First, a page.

He’s had it in for China all lockdown, of course, accusing the Chinese of starting and spreading COVID-19, and even withdrawing America’s funding from the WHO (the World Health Organisation, not the dinosaur rock band) because he believes them to be too ‘China-centric’ in their dealings. Wow. He really doesn’t like China.

Then there was the time he appeared to be advocating the ingestion of household bleach to combat the coronavirus (the bleach companies were quick to disassociate themselves!), and the time- well, this was only yesterday- when he allowed thousands of Americans (though not as many as he’d have liked, apparently) to gather in Tulsa, Oklahoma, for one of his massive re-election rallies.

This, despite the fact that; A, the virus is still killing people in large numbers over there and the attendees weren’t even required to wear masks, and B, the place he’d chosen to hold his rally was once the site of a White Supremacist massacre. Not exactly great timing, right in the midst of the George Floyd-inspired ‘Black Lives Matter’ campaign…

I’ve been thinking a lot about Trump’s wife Melania too, this lockdown. Yes, she’s beautiful, but is she happy? What’s it like being married to Trump? Is he kind to her? Do they have proper conversations, other than just, we’ve got that function tonight so be ready at five-thirty, or pass the jam, dear?

Does he cheat on her? Do they have sex, and is he a selfish lover? What’s he like to have sex with? Does he favour the traditional man-on-top missionary position, or does he like to be dominated? Can he give a woman an orgasm? Does he have a big or small willy, and is it at least functional? Does she have boyfriends? These are things we’ll probably never know the answers to for sure, but it’s fascinating to speculate, and there’s no point saying it’s not…!

11. We’ve had to get used to a whole new vocabulary connected to living side-by-side with this virus. We’ve learned phrases like social distancing, no bloody harm if you ask me, because Irish people for far too long have all crowded together to eat, drink, dance, socialise, shop, bury our dead, marry our couples and protest against various injustices, and all one on top of the other like a horrible conjoined blob-monster from a science fiction movie. It’d be no bloody harm, as I said, if we learned to put a little bit of distance between ourselves and our fellow man for a while.

Other phrases/words we’ve picked up include self-isolation, PPE, the containment phase, ‘the new normal’ and ‘cocooning,’ a word invented by the government to try and keep the elderly safe at home while the worst of the virus rampaged through the country. I’m not sure how successful they were at this, unfortunately.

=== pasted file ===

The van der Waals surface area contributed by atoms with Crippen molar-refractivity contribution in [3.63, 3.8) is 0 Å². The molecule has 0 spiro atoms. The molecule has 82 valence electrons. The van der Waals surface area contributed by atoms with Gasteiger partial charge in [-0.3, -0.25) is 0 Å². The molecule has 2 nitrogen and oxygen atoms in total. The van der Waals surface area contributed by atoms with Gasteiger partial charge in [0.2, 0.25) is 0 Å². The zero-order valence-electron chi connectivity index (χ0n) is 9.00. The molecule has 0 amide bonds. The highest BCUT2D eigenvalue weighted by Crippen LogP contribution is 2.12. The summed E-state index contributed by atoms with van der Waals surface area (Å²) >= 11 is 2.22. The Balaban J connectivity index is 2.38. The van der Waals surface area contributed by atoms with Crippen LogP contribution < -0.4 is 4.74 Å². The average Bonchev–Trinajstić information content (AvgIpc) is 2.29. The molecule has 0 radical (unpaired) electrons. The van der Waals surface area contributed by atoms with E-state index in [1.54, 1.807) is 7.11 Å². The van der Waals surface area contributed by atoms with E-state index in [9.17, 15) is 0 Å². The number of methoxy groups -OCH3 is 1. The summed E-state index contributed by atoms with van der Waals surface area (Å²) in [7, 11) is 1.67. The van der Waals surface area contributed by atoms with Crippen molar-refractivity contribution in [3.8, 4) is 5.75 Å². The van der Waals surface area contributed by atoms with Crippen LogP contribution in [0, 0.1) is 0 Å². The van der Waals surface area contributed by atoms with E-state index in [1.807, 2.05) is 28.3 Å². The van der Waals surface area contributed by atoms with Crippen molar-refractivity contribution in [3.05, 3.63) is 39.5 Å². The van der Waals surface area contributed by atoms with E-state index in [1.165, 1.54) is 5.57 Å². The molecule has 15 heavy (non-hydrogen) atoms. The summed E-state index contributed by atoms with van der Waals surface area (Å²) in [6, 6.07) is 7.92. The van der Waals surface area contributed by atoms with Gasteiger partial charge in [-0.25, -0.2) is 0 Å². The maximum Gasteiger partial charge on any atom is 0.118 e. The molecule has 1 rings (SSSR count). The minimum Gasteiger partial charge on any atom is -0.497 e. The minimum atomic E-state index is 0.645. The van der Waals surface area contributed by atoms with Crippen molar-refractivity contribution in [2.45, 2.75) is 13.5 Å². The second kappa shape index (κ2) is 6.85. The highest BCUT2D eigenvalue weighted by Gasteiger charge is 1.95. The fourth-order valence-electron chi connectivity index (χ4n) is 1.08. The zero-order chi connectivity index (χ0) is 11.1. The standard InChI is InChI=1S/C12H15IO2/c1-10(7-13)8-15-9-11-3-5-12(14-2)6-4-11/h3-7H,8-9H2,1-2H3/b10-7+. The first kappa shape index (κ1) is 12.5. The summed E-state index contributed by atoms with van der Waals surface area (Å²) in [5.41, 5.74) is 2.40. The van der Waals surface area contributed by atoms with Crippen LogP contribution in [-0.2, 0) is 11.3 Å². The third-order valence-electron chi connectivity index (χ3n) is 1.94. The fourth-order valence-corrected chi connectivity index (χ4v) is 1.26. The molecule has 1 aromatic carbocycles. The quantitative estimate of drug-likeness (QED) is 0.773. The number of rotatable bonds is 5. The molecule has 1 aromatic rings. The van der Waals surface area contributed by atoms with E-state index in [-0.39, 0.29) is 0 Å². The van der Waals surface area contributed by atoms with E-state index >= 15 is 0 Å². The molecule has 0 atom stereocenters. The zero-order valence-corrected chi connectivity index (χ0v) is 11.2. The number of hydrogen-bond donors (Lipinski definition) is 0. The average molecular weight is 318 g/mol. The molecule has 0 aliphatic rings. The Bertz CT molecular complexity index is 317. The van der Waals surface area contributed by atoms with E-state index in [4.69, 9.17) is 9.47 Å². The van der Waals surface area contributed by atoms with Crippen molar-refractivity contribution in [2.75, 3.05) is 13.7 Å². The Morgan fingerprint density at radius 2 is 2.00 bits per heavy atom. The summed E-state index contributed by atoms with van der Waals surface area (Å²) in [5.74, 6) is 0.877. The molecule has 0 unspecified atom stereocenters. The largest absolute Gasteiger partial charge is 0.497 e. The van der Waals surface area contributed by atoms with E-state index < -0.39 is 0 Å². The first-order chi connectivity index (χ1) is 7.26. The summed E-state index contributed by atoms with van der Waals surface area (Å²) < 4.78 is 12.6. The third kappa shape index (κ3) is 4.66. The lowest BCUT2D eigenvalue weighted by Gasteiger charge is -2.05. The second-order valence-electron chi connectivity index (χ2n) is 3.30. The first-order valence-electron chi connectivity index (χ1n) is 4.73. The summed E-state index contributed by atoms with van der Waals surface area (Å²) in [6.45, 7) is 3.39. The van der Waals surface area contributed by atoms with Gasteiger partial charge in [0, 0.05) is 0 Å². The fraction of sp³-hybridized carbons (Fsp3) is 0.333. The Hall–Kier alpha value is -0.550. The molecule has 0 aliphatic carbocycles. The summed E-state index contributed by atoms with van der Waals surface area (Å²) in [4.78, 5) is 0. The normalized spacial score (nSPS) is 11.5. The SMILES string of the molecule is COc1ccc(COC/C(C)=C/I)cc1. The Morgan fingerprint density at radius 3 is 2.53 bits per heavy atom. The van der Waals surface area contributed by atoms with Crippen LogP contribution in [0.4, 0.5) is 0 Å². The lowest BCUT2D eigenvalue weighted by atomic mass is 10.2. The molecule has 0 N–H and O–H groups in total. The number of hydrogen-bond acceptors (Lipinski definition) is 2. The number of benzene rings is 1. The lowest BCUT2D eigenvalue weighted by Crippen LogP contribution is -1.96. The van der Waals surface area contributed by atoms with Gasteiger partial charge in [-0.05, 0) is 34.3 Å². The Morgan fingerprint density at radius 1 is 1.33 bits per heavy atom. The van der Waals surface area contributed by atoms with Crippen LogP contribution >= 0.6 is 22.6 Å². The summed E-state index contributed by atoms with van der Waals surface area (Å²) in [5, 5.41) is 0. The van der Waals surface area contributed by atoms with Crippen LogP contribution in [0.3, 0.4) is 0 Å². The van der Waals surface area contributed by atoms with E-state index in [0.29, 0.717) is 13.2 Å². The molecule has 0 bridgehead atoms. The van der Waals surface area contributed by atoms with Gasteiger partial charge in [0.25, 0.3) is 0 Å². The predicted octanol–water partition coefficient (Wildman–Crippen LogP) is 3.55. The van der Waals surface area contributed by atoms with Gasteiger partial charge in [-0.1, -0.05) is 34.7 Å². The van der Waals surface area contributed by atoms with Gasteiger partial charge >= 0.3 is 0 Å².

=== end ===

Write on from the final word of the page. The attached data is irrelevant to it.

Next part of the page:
I asked one elderly lady from my community how she’d gotten on while cocooning. She looked at me blankly and said: ‘Cocooning? What’s that, lovey?’ Another elderly person of our acquaintance, an old man, replied: ‘Was I cocooning? I was, in me hole!’ when asked about his lockdown experience. That means no, he wasn’t cocooning in the slightest, by the way.

So, um, there you have it, anyway. This just confirms my own personal long-held views that old people (like cyclists!) don’t think that the laws of the land apply to them, and they can just do whatever they feel like doing, whenever they feel like it. When I get to that age, I am so going to do the same…! And the numbers of people I’m going to shove out of my way just because I’m an old person going somewhere will be too many to count.

More new vocabulary for these strange and unusual times included ‘flattening the curve,’ ‘furlough,’ ‘easing out of lockdown,’ ‘a step-wise plan for easing out of lockdown,’ ‘full lockdown,’ ‘partial lockdown,’ a ‘spike in the statistics’ and, finally, the infamous ‘second wave.’ This is the wave you give someone when they failed to see your first effort, lol.

That’s it for now; I’ll finish up the few remaining bits and pieces of my list of lockdown oddities during the week to come (including the no-sex-during-quarantine thing!), and I’ll see you guys then!

AUTHOR BIOGRAPHY OF SANDRA HARRIS.

Sandra Harris is a Dublin-based novelist, poet, short story writer and film and book blogger. She has studied Creative Writing and Film-Making. She has published a number of e-books on the following topics: horror film reviews, multi-genre film reviews, women’s fiction, erotic fiction, erotic horror fiction and erotic poetry. Several new books are currently in the pipeline. You can browse or buy any of Sandra’s books by following the link below straight to her Amazon Author Page: http://www.amazon.com/-/e/B015GDE5RO

You can contact Sandra at:

sandrasandraharris@gmail.com

https://www.facebook.com/SandraHarrisPureFilthPoetry

https://sandrafirstruleoffilmclubharris.wordpress.com